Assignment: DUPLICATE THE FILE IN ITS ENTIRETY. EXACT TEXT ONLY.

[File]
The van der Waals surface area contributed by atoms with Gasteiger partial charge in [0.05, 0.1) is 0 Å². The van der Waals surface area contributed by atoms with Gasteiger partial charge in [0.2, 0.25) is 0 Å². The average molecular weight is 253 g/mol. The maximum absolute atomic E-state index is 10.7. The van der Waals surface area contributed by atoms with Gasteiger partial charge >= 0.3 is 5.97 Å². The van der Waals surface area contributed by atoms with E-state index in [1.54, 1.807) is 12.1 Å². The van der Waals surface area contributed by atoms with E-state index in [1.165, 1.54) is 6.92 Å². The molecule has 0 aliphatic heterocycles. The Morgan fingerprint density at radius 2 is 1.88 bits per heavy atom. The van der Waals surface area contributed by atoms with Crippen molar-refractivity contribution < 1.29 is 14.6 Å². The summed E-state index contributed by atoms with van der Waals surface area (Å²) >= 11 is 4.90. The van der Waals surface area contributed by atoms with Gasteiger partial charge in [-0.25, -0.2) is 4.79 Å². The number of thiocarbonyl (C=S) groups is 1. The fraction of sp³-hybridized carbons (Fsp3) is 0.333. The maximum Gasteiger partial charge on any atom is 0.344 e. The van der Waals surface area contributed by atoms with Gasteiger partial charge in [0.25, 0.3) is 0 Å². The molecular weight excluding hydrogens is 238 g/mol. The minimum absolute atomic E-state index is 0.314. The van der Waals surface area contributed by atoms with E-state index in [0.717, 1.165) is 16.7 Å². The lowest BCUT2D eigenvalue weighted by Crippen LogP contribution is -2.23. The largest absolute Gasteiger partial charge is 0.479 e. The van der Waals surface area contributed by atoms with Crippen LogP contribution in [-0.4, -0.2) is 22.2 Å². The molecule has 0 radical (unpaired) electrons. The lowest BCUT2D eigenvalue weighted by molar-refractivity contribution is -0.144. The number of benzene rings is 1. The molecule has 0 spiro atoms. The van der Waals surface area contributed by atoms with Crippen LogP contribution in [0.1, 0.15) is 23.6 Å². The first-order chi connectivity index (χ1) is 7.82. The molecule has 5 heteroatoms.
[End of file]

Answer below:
The van der Waals surface area contributed by atoms with Gasteiger partial charge in [0.05, 0.1) is 0 Å². The van der Waals surface area contributed by atoms with Gasteiger partial charge in [0.2, 0.25) is 0 Å². The average molecular weight is 253 g/mol. The maximum absolute atomic E-state index is 10.7. The van der Waals surface area contributed by atoms with Gasteiger partial charge >= 0.3 is 5.97 Å². The van der Waals surface area contributed by atoms with E-state index in [1.54, 1.807) is 12.1 Å². The van der Waals surface area contributed by atoms with E-state index in [1.165, 1.54) is 6.92 Å². The molecule has 0 aliphatic heterocycles. The Morgan fingerprint density at radius 2 is 1.88 bits per heavy atom. The van der Waals surface area contributed by atoms with Crippen molar-refractivity contribution < 1.29 is 14.6 Å². The summed E-state index contributed by atoms with van der Waals surface area (Å²) >= 11 is 4.90. The van der Waals surface area contributed by atoms with Gasteiger partial charge in [-0.25, -0.2) is 4.79 Å². The number of thiocarbonyl (C=S) groups is 1. The fraction of sp³-hybridized carbons (Fsp3) is 0.333. The maximum Gasteiger partial charge on any atom is 0.344 e. The van der Waals surface area contributed by atoms with Gasteiger partial charge in [0.25, 0.3) is 0 Å². The molecular weight excluding hydrogens is 238 g/mol. The minimum absolute atomic E-state index is 0.314. The van der Waals surface area contributed by atoms with E-state index in [0.717, 1.165) is 16.7 Å². The lowest BCUT2D eigenvalue weighted by Crippen LogP contribution is -2.23. The largest absolute Gasteiger partial charge is 0.479 e. The van der Waals surface area contributed by atoms with Crippen LogP contribution in [-0.4, -0.2) is 22.2 Å². The molecule has 0 radical (unpaired) electrons. The lowest BCUT2D eigenvalue weighted by molar-refractivity contribution is -0.144. The number of benzene rings is 1. The molecule has 0 spiro atoms. The van der Waals surface area contributed by atoms with Crippen LogP contribution in [0.1, 0.15) is 23.6 Å². The first-order chi connectivity index (χ1) is 7.82. The molecule has 5 heteroatoms.